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ADVANCE: Urbanized - Cinemaholic Movie Reviews
one person's obsessive addiction to film
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ADVANCE: Urbanized
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Directing: A-
Writing: A-
Cinematography: B+
Editing: A-



Urban design is a ridiculously broad concept, so how do you narrow it down enough for an 85-minute documentary and still retain focus? Well, Gary Hustwit, the director who regards this as the third of a trilogy after his Helvetica (2007) and Objectified (2009), found a way.

Hustwit was present at the advance screening in Seattle, and he noted that over 300 hours of footage was shot from around the world. Clearly creating a cohesive picture of city planning was no easy task. But he smartly keeps things simple: very early on, it's noted that by 2050, 75% of the world's population will be living in cities. Small towns just aren't where it's at anymore -- there's a systematic migration to the urban cores all over the globe. And since it's happening very quickly, how does the local civic leadership in each city plan for that strain on their resources, and how do they incorporate design into the process?

What follows is essentially a series of cities worldwide used as examples of how this process is best being handled. In only a few cases are cities used as examples of poor urban planning: Brasilia, Brazil looks fantastic from the air but is incredibly impractical for movement on the ground; Phoenix, Arizona is used as the poster city for sprawl (though the one person interviewed from Phoenix defends their city infrastructure).

Otherwise, though, we are treated to a presentation of the physical manifestations of some of the most innovative ideas around the world. An example: over a third of Copenhagen's citizens commute every day by bicycle. The mayor notes that they deliberately constructed bike paths between sidewalks and parked cars. "That way the parked cars are protecting the bicyclists, instead of the bicyclists protecting the parked cars." Unsurprisingly, at the screening I attended here in Seattle, a fairly bike-friendly city itself, this elicited immediate and enthusiastic applause.

Another standout includes Bogota, Columbia, where a bus system was recently implemented that has striking similarities to a subway system, just above ground: passengers pay at turnstiles entering the stations; station doors and bus doors open simultaneously and create large enough entry space for quick loading and unloading; and the buses have their own dedicated street lanes that bypass traffic congestion. Former mayor Enrique Peñalosa notes that the benefit of this system over a far more expensive subway system is the rapidly changing dynamics of a city and where the highest concentrations of people may be over time. A subway tunnel can't be re-aligned, but a bus route can. A valid point.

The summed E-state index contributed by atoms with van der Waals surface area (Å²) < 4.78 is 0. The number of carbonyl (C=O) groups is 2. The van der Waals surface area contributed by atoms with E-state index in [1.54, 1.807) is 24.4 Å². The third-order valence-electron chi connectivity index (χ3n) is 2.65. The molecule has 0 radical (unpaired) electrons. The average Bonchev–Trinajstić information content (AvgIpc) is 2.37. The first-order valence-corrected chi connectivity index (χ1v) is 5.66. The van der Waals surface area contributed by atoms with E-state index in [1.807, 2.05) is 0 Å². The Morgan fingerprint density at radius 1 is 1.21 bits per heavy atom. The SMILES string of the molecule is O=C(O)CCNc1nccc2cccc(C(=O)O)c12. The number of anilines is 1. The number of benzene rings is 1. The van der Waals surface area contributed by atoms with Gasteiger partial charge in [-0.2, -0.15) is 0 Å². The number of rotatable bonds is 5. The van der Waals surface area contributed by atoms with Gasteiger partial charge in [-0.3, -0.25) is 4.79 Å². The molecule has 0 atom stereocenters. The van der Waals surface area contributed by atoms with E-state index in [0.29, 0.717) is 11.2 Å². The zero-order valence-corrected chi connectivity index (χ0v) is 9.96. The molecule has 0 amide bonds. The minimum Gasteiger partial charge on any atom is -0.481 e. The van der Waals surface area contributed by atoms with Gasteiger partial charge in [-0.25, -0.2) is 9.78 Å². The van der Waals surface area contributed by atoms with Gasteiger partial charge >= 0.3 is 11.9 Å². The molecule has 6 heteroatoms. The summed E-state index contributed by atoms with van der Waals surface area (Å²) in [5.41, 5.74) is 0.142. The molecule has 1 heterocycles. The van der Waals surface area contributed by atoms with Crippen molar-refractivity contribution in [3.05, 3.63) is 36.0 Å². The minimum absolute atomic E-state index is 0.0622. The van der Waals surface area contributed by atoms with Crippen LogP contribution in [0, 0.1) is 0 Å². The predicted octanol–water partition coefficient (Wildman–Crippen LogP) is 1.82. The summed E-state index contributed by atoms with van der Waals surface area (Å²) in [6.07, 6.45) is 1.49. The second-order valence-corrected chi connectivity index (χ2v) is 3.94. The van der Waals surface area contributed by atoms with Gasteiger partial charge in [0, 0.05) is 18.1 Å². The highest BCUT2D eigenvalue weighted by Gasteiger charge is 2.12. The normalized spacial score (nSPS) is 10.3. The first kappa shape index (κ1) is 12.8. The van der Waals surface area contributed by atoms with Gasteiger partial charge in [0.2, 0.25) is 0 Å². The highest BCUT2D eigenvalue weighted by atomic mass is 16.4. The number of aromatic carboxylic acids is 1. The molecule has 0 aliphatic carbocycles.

Part of what makes Urbanized unique, somewhat ironically, is the way it underscores the nature of human living, and how consistent it is around the globe regardless of the vast cultural differences. Nearly all public squares never exceed a certain size, due simply to the inability of the human eye to detect movement from father away. In some senses, this is an objective look at the natural behavior of a specific animal species: people.

That said, much of the urban planning featured could be useful to other cities facing similar issues. One town in South Africa cuts crime by constructing well-lit pedestrian paths through low-income neighborhoods, complete with manned lookout towers spaced just close enough so they are always in view. Anyone who might feel unsafe can always see and find their way to a safe place. A ton of American cities could take a cue from that.

Many American cities are featured, though. It comes as no surprise that New York City comes up several times, perhaps most notably to showcase the High Line, the former elevated railroad track that stopped being used in 1980 and just sat rotting for the next three decades -- and is now arguably the nicest city park in Manhattan, drawing visitors not only from all over the city but all over the country and the world. American cities with peculiar and specific challenges include the post-Katrina New Orleans, where a woman is putting "I wish this was" stickers on abandoned buildings to allow locals to voice their wishes for their community; and the post-automotive Detroit, which has shrunk to less than half its peak population of two million but is now using vacant lots for urban farming.

All in all, Urbanized paints a very optimistic portrait of urban design and planning -- if not how cities are always designed, then how they can be. It's a look at the world's urban potential, painted with a broad stroke but with all of the elements carefully applied. It's thoroughly absorbing.

One of many examples of carefully planned public urban space featured in the documentary URBANIZED.


Overall: A-

Seattle release date not yet available.
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